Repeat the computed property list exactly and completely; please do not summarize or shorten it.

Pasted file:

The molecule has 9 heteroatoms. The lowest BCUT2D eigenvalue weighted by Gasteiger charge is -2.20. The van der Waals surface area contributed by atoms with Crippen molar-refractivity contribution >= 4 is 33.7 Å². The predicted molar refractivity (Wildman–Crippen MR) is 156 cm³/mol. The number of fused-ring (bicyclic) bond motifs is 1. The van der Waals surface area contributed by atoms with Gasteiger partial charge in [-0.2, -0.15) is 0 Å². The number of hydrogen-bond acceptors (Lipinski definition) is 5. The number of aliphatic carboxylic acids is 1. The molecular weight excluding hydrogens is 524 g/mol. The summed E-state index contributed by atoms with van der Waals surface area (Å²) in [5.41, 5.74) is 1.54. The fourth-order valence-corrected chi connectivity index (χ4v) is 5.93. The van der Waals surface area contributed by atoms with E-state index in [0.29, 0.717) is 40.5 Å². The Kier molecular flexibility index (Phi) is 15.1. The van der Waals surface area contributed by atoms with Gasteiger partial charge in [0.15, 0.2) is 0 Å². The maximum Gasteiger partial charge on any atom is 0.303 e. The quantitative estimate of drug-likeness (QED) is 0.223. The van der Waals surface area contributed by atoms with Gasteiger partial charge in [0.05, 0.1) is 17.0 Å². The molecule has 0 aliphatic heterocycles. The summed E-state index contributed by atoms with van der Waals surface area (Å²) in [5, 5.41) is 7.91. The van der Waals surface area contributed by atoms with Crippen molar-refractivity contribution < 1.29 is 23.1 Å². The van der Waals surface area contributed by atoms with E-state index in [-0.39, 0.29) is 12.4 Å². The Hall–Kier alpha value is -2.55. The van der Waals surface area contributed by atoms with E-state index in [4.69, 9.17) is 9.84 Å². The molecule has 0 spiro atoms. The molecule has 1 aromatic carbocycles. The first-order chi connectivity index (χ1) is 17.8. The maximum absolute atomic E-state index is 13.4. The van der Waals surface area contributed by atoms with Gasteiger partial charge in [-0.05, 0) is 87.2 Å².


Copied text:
The molecule has 9 heteroatoms. The lowest BCUT2D eigenvalue weighted by Gasteiger charge is -2.20. The van der Waals surface area contributed by atoms with Crippen molar-refractivity contribution >= 4 is 33.7 Å². The predicted molar refractivity (Wildman–Crippen MR) is 156 cm³/mol. The number of fused-ring (bicyclic) bond motifs is 1. The van der Waals surface area contributed by atoms with Gasteiger partial charge in [-0.2, -0.15) is 0 Å². The number of hydrogen-bond acceptors (Lipinski definition) is 5. The number of aliphatic carboxylic acids is 1. The molecular weight excluding hydrogens is 524 g/mol. The summed E-state index contributed by atoms with van der Waals surface area (Å²) in [5.41, 5.74) is 1.54. The fourth-order valence-corrected chi connectivity index (χ4v) is 5.93. The van der Waals surface area contributed by atoms with E-state index in [0.29, 0.717) is 40.5 Å². The Kier molecular flexibility index (Phi) is 15.1. The van der Waals surface area contributed by atoms with Gasteiger partial charge in [0.15, 0.2) is 0 Å². The maximum Gasteiger partial charge on any atom is 0.303 e. The quantitative estimate of drug-likeness (QED) is 0.223. The van der Waals surface area contributed by atoms with Gasteiger partial charge in [0.05, 0.1) is 17.0 Å². The molecule has 0 aliphatic heterocycles. The summed E-state index contributed by atoms with van der Waals surface area (Å²) in [5, 5.41) is 7.91. The van der Waals surface area contributed by atoms with Crippen molar-refractivity contribution < 1.29 is 23.1 Å². The van der Waals surface area contributed by atoms with E-state index in [-0.39, 0.29) is 12.4 Å². The Hall–Kier alpha value is -2.55. The van der Waals surface area contributed by atoms with E-state index in [4.69, 9.17) is 9.84 Å². The molecule has 0 spiro atoms. The molecule has 1 aromatic carbocycles. The first-order chi connectivity index (χ1) is 17.8. The maximum absolute atomic E-state index is 13.4. The van der Waals surface area contributed by atoms with Gasteiger partial charge in [-0.05, 0) is 87.2 Å².